There isn't a WUS forum for watches like this - and in case someone says so, it does not belong in 'Fashion Watches'.
And the ana-digi aspect is interesting, and anyway, I live here and Bluegum asked for pictures.
Dunhill. A British equivalent to Cartier, but now, like Cartier, part of the Richemont luxury group along with Jaeger Le-Coultre and IWC. Dunhill has been designing watches since the turn of the twentieth century. Designed in London but made in Switzerland (these days by Jaeger Le-Coultre, but I don't know who made this one).
Faceted crystals have been a feature of Dunhill watches since the 1930s, and echo the design of the interior lamps that Dunhill was then providing for Rolls-Royce. Art-deco references aside, you could call the D7 a nerdy dress-watch - a thinly-populated category that might also include the ana-digi models in the Rado catalogue (which probably have the same ETA movement, also shared with early Breitling Navitimers and, more prosaically, some Tissots).
These pictures (borrowed from Upscale Time, one of the companies selling old stock) show most of the displays:
I don't know how this will fare in my collection in the long-term - it's just too different from anything I've had before. I know one thing though - it will help suppress the temptation to brandish my credit card in the direction of a four-figure Rado. Nah, too flat, those Rados. Facets, man, that's what you want - facets.
It's the facets that make it. The DM7 is a fully-fledged chronograph with two stopwatches (both 24hr), countdown timer (24hr), dual time and alarm (all operated from the crown), but it's the faceted crystal that gives it a whiff of ritzy Mayfair, circa 1936. It also helps send the digital display into inky oblivion should you choose to switch it off. Quite a masterful piece of design really. The crystal is curved as well as faceted and must be pretty thick to allow for both. The effect is of a jewel in a brushed-steel frame, and it presents a different face from every angle. An anti-reflective crystal would be missing the point on this watch...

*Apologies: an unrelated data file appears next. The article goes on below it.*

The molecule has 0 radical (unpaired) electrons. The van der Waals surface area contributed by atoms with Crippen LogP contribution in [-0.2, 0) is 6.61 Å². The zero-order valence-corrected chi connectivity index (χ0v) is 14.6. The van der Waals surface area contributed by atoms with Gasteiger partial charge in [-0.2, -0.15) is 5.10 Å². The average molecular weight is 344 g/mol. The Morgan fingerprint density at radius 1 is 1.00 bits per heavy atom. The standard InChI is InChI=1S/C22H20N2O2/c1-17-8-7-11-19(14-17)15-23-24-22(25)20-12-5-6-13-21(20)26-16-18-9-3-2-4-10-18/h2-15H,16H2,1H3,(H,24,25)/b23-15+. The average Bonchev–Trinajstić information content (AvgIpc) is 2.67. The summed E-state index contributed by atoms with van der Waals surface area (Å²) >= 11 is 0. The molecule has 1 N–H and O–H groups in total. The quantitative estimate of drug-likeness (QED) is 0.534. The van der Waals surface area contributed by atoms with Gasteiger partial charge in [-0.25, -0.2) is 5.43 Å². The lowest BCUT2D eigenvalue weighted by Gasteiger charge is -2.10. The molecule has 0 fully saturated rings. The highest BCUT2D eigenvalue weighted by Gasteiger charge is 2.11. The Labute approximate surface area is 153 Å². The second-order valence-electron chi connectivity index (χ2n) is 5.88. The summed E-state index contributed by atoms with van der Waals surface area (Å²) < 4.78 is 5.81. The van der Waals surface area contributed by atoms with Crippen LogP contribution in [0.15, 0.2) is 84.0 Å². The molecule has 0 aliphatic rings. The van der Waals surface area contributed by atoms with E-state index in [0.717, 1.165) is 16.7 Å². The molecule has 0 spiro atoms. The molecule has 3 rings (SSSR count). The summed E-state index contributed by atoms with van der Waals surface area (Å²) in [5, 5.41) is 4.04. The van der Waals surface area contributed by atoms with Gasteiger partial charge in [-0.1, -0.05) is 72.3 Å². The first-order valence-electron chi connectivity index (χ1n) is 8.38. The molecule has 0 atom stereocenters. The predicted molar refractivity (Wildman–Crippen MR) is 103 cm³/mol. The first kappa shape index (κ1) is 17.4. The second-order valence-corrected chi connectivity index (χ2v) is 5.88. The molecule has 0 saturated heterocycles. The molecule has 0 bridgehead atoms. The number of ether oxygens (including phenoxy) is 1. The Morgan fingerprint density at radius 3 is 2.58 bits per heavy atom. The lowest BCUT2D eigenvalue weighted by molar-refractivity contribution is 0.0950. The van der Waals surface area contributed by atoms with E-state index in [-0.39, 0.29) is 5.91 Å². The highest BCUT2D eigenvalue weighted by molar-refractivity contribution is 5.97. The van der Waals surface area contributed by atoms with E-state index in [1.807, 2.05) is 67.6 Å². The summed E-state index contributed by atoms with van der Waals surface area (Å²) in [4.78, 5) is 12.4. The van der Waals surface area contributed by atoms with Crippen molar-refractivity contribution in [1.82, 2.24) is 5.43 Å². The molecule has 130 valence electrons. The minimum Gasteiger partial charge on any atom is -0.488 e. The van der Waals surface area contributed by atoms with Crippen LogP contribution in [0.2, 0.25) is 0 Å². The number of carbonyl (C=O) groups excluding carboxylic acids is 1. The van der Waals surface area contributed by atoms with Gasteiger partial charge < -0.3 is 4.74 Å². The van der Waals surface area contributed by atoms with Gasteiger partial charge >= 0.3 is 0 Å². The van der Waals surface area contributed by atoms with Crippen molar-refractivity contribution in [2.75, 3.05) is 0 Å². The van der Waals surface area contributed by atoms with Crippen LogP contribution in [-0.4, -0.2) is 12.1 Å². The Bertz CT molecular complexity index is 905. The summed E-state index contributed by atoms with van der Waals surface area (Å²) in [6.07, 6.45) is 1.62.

The Mondrian effect -
Downsides? Switching modes and making adjustments is fiddly compared to a four-button chrono like a G-Shock. And if it's dark you can't see the hands or the digital display. Doesn't matter though - lumed hands and a backlight (and a backlight button) would ruin it.
The retail price for these was a tank of petrol short of £1,000, but new old stock is currently available for much less (the result of a 'mechanical makeover' at Dunhill), and I paid much less than that. I'd admired the design for years but had assumed they were expensive. Seeing one for sale on TZ-UK for G-Shock money... well, it was a simple decision.
Bring the car round to the front, James - we're off to Claridges for cocktails.